Implications for research

General:

The heterogeneous nature of pain in children needs to be recognised and presents challenges in designing research studies.

Overall, there appears to be a gap between what is done in practice and what is investigated in prospective clinical trials for treating children's and adolescents' pain with paracetamol.

The lack of evidence highlighted in this review implies that there is a need to fund and support suitable research for the treatment of chronic non-cancer pain in children and adolescents.

Design:

Several methodological issues stand out.

The first is the use of outcomes of value to children with chronic non-cancer pain. Existing trials are designed more for purposes of registration and marketing than informing and improving clinical practice, that is the outcomes are often average pain scores or statistical differences, and rarely how many individuals achieve satisfactory pain relief. In the case where pain is initially mild or moderate, consideration needs to be given to what constitutes a satisfactory outcome. The situation is somewhat different to that of strong opioids that are used for moderate to severe cancer pain.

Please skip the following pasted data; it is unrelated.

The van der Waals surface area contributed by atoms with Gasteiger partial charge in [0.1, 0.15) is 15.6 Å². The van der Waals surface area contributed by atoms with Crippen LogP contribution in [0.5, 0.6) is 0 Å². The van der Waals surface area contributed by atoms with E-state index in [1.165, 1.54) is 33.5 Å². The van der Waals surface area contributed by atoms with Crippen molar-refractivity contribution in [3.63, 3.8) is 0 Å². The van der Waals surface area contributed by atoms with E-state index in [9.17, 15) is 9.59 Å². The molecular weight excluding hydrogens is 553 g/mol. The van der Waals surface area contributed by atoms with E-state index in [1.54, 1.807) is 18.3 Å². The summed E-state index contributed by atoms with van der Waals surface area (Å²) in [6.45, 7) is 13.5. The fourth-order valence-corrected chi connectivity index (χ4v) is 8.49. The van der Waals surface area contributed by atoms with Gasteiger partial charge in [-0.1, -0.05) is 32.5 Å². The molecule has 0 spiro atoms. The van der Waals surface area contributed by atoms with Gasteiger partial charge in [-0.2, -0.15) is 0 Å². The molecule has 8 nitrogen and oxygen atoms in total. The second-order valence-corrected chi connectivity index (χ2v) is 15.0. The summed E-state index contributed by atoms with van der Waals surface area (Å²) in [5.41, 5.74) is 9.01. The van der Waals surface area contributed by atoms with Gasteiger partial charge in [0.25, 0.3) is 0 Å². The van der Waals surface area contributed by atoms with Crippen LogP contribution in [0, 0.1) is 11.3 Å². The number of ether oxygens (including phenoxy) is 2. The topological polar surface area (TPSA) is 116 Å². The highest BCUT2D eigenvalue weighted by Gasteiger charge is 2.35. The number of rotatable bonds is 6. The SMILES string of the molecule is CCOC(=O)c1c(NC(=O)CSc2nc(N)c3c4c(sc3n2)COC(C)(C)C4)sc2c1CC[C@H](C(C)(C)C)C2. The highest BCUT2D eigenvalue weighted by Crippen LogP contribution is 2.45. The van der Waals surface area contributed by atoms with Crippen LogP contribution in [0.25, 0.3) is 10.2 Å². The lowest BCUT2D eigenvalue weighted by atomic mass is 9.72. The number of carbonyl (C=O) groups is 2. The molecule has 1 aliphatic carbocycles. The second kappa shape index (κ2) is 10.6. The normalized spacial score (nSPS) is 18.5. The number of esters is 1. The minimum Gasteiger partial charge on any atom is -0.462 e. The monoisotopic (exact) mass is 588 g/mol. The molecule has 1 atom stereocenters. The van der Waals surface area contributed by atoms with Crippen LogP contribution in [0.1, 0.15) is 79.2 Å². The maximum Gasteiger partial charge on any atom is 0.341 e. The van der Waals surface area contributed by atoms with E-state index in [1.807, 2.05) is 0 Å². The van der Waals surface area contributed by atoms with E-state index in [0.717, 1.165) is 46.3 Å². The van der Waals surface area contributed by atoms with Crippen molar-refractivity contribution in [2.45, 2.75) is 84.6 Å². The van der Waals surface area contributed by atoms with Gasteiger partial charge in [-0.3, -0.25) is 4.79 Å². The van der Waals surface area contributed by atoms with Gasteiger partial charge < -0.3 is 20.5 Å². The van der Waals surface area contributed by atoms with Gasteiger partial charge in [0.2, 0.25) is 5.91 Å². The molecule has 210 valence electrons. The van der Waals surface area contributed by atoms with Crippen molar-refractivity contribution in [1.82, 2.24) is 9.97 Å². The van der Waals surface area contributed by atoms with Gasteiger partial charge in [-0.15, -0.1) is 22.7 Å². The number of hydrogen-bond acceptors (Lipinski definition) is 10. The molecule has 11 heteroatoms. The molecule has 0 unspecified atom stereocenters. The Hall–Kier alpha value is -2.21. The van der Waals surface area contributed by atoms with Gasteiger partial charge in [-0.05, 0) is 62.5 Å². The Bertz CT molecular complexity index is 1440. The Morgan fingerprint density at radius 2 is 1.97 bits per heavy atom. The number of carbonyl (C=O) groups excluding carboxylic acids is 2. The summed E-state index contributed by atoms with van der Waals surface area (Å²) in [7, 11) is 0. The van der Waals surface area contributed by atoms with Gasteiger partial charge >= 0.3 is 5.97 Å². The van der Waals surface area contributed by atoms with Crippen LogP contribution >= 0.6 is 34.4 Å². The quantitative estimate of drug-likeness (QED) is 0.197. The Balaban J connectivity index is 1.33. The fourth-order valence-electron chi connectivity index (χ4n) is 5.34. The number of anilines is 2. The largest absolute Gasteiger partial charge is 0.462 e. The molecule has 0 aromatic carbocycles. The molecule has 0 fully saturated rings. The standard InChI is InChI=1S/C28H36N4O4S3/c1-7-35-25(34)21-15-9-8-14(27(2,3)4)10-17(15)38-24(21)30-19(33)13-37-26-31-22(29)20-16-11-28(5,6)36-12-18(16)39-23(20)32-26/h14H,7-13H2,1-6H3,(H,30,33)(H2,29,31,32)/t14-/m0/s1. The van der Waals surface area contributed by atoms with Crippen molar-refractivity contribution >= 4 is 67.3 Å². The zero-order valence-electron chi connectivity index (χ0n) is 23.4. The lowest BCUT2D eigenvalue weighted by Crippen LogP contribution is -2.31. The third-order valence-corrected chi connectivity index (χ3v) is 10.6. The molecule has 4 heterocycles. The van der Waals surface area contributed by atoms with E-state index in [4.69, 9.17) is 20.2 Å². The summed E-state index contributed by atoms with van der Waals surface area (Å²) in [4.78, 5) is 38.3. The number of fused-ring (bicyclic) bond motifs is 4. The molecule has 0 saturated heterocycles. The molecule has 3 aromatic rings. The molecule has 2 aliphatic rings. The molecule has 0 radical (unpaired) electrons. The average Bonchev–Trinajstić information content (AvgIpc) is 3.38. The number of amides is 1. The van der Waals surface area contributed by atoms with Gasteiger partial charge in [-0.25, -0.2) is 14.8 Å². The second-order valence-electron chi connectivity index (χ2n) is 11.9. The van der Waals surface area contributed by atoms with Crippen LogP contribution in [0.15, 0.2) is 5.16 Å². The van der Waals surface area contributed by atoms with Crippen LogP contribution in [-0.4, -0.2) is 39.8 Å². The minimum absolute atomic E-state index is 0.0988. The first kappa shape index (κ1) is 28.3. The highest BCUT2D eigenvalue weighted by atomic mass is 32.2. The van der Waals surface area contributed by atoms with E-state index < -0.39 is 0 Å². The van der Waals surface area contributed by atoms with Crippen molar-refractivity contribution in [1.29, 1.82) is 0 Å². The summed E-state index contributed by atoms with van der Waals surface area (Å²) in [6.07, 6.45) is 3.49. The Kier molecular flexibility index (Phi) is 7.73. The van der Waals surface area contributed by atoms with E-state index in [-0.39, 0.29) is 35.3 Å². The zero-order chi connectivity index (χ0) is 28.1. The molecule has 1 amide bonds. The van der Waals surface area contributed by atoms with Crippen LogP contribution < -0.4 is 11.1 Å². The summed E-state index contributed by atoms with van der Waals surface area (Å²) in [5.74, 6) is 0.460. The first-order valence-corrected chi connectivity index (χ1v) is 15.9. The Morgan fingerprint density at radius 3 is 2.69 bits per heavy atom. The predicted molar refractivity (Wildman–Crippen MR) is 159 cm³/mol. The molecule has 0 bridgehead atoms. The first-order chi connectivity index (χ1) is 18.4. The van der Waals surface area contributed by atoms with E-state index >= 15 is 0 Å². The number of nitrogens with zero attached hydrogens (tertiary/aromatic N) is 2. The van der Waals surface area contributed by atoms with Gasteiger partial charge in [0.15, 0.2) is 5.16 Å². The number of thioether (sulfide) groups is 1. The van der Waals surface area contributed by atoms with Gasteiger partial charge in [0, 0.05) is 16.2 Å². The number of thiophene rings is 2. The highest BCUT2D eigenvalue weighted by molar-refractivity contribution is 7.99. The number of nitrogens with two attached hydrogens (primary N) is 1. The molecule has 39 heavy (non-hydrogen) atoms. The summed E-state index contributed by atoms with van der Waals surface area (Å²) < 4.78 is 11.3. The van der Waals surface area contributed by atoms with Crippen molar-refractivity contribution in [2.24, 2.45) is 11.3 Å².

The second issue is the time taken to achieve good pain relief. We have no information about what constitutes a reasonable time to achieve a satisfactory result. This may best be approached initially with a Delphi methodology.

The third issue is design. Studies with a cross-over design often have significant attrition, therefore parallel-group designs may be preferable. Alternative concentration-response or dose-response relationships in individual children could be explored using population analysis techniques (Anderson 2015). These have been used to explore acute pain in both adults and children as well as chronic pain in adults (Shinoda 2007).

The fourth issue is size. The studies need to be suitably powered to ensure adequate data after the effect of attrition due to various causes. Much larger studies of several hundred participants or more are needed.

There are some other design issues that might be addressed. Most important might well be a clear decision concerning the gold-standard treatment comparator.

An alternative approach may be to design large registry studies. This could provide an opportunity to foster collaboration among paediatric clinicians and researchers, in order to create an evidence base.

Measurement (endpoints):

Trials need to consider the additional endpoint of 'no worse than mild pain' as well as the standard approaches to pain assessment.

Other:

The obvious study design of choice is the prospective randomised trial, but other pragmatic designs may be worth considering. Studies could incorporate initial randomisation but a pragmatic design in order to provide immediately relevant information on effectiveness and costs. Such designs in pain conditions have been published (Moore 2010e).